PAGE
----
The fragmented banking market in the United States has paved the way for Yahoo Inc., one of the Web's most popular portal sites, and rival America Online Inc. to enter the market. Yahoo introduced an aggregation service available to customers of 200 banks last month and AOL plans to offer a similar service this fall.
Yahoo is also ahead of most financial institutions. So far, Citigroup Inc. is the only major U.S. bank to launch an aggregation service, though several others have announced plans to offer them.
As some of the Canadian banks brace themselves to enter this arena, there are three questions consumers should be asking, says Ms. Cavoukian: "How is my information being collected, how is my information being used, will it be disclosed to any third parties without my consent?"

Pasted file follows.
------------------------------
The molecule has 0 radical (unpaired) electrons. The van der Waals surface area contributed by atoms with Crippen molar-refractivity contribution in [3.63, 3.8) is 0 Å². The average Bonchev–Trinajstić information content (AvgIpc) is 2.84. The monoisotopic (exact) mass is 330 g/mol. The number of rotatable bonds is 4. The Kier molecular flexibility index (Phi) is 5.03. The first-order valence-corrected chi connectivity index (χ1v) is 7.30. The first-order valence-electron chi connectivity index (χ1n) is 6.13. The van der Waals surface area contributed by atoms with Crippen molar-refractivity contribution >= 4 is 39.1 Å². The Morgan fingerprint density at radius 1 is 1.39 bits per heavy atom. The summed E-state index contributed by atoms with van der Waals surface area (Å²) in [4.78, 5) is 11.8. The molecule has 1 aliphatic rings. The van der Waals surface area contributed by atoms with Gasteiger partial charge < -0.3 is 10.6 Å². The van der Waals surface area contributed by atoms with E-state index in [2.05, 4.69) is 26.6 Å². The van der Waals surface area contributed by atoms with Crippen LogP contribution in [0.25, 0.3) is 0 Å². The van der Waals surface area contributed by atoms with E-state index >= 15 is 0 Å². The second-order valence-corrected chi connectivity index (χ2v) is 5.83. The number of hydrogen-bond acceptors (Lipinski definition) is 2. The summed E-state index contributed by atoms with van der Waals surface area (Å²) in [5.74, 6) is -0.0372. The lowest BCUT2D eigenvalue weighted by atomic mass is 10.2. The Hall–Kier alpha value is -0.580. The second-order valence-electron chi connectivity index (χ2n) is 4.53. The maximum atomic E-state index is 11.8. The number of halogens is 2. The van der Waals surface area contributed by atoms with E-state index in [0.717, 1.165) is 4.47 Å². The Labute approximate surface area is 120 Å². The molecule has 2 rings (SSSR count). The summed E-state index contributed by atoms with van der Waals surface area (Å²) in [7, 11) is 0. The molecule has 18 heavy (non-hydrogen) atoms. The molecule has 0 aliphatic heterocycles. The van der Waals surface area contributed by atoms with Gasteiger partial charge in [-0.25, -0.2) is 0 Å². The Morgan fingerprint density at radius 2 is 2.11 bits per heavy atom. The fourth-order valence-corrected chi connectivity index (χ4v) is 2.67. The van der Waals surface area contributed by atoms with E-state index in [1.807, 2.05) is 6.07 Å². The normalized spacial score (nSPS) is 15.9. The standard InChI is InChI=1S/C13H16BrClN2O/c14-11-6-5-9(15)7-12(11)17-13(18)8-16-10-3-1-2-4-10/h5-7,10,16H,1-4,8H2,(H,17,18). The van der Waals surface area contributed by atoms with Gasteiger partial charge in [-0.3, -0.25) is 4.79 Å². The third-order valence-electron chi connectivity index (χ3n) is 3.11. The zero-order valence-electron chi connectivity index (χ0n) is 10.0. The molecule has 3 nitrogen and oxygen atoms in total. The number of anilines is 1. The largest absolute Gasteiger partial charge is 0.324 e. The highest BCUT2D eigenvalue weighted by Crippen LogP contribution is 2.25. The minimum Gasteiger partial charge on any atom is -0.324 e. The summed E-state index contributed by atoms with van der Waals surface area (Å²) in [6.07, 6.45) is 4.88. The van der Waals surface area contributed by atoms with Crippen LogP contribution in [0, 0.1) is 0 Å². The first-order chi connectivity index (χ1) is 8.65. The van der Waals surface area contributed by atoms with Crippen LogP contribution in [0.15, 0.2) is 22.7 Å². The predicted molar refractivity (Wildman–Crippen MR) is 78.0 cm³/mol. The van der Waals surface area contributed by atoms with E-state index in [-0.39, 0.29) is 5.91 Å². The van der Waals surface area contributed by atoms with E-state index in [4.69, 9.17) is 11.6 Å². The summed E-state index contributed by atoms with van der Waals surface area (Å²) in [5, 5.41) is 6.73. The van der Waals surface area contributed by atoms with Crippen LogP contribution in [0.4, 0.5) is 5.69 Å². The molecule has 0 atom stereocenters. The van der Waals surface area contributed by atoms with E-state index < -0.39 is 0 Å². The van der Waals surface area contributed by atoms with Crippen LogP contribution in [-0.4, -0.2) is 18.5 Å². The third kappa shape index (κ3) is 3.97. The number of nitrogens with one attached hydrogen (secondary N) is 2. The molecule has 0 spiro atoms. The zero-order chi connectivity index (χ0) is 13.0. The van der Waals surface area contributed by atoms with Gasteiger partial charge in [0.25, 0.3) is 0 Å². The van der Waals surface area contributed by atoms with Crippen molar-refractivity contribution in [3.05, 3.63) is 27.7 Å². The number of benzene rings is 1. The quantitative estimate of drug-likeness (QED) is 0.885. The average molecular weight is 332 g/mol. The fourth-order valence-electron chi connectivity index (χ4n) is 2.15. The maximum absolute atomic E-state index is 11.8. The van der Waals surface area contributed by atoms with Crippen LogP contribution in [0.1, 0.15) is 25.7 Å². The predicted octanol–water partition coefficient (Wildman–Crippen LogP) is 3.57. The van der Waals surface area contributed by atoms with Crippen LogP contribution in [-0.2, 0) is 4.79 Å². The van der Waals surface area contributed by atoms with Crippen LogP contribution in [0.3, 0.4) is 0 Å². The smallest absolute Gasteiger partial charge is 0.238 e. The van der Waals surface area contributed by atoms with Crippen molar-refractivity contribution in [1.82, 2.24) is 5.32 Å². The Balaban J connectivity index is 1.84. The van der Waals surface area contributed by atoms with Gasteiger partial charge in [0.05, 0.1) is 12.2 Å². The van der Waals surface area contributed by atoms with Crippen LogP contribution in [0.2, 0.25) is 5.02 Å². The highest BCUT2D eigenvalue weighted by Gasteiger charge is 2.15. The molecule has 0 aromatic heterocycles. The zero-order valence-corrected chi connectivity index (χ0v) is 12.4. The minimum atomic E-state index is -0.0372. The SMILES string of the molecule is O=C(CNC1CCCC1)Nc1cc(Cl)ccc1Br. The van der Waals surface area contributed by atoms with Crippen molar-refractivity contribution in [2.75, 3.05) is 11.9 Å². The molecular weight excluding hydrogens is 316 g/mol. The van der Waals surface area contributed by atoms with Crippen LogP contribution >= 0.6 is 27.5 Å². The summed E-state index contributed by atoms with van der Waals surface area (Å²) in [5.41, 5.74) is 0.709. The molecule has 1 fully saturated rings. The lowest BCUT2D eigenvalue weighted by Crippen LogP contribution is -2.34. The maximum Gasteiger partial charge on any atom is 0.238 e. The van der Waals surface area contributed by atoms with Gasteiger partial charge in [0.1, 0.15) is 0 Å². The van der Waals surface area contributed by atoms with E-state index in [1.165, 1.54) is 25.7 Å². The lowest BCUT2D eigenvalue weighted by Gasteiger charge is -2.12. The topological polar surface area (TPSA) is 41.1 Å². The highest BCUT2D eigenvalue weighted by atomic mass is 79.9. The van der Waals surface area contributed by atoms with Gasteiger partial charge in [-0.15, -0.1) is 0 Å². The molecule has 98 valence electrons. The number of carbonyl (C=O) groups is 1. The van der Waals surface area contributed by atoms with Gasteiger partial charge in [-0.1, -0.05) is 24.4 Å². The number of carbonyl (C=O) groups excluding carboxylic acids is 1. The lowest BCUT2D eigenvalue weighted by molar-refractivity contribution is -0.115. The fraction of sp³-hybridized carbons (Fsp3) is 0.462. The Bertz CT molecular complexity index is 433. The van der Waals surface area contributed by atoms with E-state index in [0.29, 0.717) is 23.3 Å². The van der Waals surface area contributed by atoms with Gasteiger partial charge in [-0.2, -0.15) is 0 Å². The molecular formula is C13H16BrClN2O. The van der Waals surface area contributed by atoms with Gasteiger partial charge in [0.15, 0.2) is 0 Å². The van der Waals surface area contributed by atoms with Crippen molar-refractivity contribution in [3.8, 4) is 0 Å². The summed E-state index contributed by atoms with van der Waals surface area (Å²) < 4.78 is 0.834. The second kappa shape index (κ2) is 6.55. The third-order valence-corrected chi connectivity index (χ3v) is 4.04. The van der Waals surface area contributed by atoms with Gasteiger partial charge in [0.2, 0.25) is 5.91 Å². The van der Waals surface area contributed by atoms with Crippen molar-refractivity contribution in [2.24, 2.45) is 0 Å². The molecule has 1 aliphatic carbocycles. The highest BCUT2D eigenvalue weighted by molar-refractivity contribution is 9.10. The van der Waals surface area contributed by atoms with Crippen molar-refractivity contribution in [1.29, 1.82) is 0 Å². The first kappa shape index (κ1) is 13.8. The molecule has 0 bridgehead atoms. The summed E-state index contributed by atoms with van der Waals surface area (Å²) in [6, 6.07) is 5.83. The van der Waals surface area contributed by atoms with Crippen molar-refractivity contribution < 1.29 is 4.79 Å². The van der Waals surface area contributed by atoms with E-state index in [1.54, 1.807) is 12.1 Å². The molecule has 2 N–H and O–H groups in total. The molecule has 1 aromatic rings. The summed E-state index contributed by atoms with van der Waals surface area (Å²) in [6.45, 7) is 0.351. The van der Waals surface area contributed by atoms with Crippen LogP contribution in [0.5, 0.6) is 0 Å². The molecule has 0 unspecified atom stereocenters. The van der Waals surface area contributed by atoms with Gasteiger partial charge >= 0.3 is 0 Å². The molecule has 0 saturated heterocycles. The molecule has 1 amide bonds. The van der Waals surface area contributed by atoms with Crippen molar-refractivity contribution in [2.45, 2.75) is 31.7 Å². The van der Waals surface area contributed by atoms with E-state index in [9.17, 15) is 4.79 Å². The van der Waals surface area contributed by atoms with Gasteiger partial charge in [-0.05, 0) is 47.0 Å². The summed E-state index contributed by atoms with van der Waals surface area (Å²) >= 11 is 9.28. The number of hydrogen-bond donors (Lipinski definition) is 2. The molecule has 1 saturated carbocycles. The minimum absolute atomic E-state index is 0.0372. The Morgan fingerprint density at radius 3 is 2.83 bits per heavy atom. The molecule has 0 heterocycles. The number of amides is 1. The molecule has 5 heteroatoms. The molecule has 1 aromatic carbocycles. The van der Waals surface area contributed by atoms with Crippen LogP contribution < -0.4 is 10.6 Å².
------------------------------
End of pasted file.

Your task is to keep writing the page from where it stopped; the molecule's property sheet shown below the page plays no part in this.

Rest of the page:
How aggregator sites work
A consumer gives an aggregator the password to information stored on a financial site.
The aggregator uses the password to log in to that site and harvest the individual's financial information, including bank accounts, brokerage accounts, mutual fund statements and credit cards. The company pulls out the relevant pieces, such as account balances.
The information is posted to a single Web site and continually updated throughout the day. The site requires a single password for access.
The process does not require another financial institution's permission because the customer has given the aggregation company the go-ahead to get the information.